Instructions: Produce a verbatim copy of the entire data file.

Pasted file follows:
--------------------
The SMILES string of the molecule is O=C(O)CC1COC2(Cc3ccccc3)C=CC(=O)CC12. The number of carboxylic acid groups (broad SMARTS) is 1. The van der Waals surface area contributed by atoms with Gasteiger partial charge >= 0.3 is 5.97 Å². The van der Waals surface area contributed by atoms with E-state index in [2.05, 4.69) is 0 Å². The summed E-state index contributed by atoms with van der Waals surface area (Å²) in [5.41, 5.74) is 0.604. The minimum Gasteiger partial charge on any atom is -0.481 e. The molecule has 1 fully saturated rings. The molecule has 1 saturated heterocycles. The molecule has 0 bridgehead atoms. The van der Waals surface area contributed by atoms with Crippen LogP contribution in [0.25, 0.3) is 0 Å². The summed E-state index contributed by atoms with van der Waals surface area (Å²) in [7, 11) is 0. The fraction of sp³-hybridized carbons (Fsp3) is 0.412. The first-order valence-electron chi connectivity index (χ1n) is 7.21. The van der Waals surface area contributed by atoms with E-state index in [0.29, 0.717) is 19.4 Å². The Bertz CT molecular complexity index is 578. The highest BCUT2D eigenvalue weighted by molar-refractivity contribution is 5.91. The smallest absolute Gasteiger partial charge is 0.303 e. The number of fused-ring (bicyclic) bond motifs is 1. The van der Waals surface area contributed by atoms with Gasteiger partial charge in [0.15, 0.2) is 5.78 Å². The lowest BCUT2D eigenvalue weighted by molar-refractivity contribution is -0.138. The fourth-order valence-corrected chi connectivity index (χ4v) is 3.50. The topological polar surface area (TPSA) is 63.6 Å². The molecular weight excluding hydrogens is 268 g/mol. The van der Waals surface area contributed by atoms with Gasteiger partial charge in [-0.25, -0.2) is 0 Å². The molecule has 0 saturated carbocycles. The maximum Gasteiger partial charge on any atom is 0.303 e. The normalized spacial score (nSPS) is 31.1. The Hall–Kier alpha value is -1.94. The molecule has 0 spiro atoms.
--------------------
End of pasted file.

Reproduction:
The SMILES string of the molecule is O=C(O)CC1COC2(Cc3ccccc3)C=CC(=O)CC12. The number of carboxylic acid groups (broad SMARTS) is 1. The van der Waals surface area contributed by atoms with Gasteiger partial charge >= 0.3 is 5.97 Å². The van der Waals surface area contributed by atoms with E-state index in [2.05, 4.69) is 0 Å². The summed E-state index contributed by atoms with van der Waals surface area (Å²) in [5.41, 5.74) is 0.604. The minimum Gasteiger partial charge on any atom is -0.481 e. The molecule has 1 fully saturated rings. The molecule has 1 saturated heterocycles. The molecule has 0 bridgehead atoms. The van der Waals surface area contributed by atoms with Crippen LogP contribution in [0.25, 0.3) is 0 Å². The summed E-state index contributed by atoms with van der Waals surface area (Å²) in [7, 11) is 0. The fraction of sp³-hybridized carbons (Fsp3) is 0.412. The first-order valence-electron chi connectivity index (χ1n) is 7.21. The van der Waals surface area contributed by atoms with E-state index in [0.29, 0.717) is 19.4 Å². The Bertz CT molecular complexity index is 578. The highest BCUT2D eigenvalue weighted by molar-refractivity contribution is 5.91. The smallest absolute Gasteiger partial charge is 0.303 e. The number of fused-ring (bicyclic) bond motifs is 1. The van der Waals surface area contributed by atoms with Gasteiger partial charge in [0.15, 0.2) is 5.78 Å². The lowest BCUT2D eigenvalue weighted by molar-refractivity contribution is -0.138. The fourth-order valence-corrected chi connectivity index (χ4v) is 3.50. The topological polar surface area (TPSA) is 63.6 Å². The molecular weight excluding hydrogens is 268 g/mol. The van der Waals surface area contributed by atoms with Gasteiger partial charge in [-0.25, -0.2) is 0 Å². The molecule has 0 saturated carbocycles. The maximum Gasteiger partial charge on any atom is 0.303 e. The normalized spacial score (nSPS) is 31.1. The Hall–Kier alpha value is -1.94. The molecule has 0 spiro atoms.